Another package which has a large following at my school is I-DEAS. I'm not a big fan, myself... the final results look too cartoony to me (their color scheme really stinks... oranges and pinks). There's almost no comparison to some of the stuff my senior design team turned out in Pro-E. I'm probably judging a book by its cover though.

    Alright. Enough from me. I'll get off my soapbox and let someone else get their $.02 in.
     
    Last edited: May 14, 2004
  10. May 14, 2004 #9

    Cliff_J

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    How's this, attend a seminar on how to use the product and get a 90-day trial of the software on CD. Probably a big sales pitch too, but it is free! :-)
    http://www.solidworks.com/pages/news/listseminars.html

    I used CADKEY when I was in school, and played around with AutoCAD, both retail for around $3500 now (back then the retail was lower and the student edition was like $150, might want to check it out). SolidEdge and Esprit seem to go for around the $5k mark depending on what options you want, still pricey stuff and each have their pros/cons. I actually liked CADKEY on DOS, your hands barely left the keyboard and it seemed much faster that way.

    As an alternative with a very easy to use interface of a nearly CAD-level program, Rhino is something to consider and the $900 retail and $200 student price are quite attractive. Free trial download is good for 25 saves.
    http://www.rhino3d.com/

    Also, a year or so ago a free version of Pro-E called ProDesktop was available but discontinued. Not sure what the pricing is, but may be another option for you to investigate.
    http://ptc.com/appserver/it/icm/cda/icm01_list.jsp?group=201&num=1&show=y&keyword=355

    Cliff
     
  11. May 14, 2004 #10
    Thanks for those links.. I checked out ProDesktop before unfortunatly I had to reinstall and my old key doesn't work anymore.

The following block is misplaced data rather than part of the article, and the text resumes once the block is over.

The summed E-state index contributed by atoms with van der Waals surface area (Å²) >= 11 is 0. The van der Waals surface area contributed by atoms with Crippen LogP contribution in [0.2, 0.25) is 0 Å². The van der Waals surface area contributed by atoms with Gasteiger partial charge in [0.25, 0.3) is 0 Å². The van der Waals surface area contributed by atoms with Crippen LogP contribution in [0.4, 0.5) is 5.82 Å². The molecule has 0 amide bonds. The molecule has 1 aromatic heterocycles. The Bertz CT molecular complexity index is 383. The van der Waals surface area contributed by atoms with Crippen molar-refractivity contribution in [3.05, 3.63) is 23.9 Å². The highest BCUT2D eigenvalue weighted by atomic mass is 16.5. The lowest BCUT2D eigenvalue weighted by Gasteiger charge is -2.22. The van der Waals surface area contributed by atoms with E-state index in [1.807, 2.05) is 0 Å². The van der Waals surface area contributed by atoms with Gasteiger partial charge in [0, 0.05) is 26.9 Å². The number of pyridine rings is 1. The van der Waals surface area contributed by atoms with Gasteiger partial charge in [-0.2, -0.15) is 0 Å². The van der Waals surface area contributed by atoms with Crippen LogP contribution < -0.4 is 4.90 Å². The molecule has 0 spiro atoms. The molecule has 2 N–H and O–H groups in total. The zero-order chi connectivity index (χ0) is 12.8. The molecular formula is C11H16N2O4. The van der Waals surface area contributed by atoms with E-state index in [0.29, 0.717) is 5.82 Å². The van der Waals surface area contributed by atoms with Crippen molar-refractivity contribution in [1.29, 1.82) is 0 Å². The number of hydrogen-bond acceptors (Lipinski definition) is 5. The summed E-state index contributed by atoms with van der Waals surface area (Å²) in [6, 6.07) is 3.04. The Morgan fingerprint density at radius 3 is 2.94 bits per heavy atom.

So all this programs are not meant to be used for just modeling mechanical stuff but also structures of buildings and such things?
     
  12. May 15, 2004 #11

    enigma

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    Hrmm... probably not so much.

    You know, you may get a decent response calling a few structural engineering firms, telling them you're a student, and asking what they'd recommend you learn.

    Either that, or wait and see if any structural engineers pop up here...
     
  13. May 15, 2004 #12

    NSX

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    my prof says catia is overpriced and not worth it


    he says solidworks can do what catia does & solidworks has nice relations with the academic community
     
  14. May 27, 2004 #13

    megashawn

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    I'm not really sure what exactly your looking for, and I can almost promise you this program will not be used in any school, but it is still a sweet program, and last I checked, free.

    http://zmodeler.nfscheats.com/

    It has been used in the gaming community for years to make car models (and more) for games like need for speed, 4x4 evo 1 and 2 and many others. The last version I used was pretty buggy but from the quick glimpse I gave the site, it seems to have improved a good deal.

    Also, if you can use linux it has a few GNU 3d modelling programs as well. Again, not industry standard, but free and something that can atleast get you in the swing. My brother learned with zmodeler, and can apply almost everything he learned to using cad or a few other programs he uses (which are industry standards, I just don't remember them)
     
  15. Jun 1, 2004 #14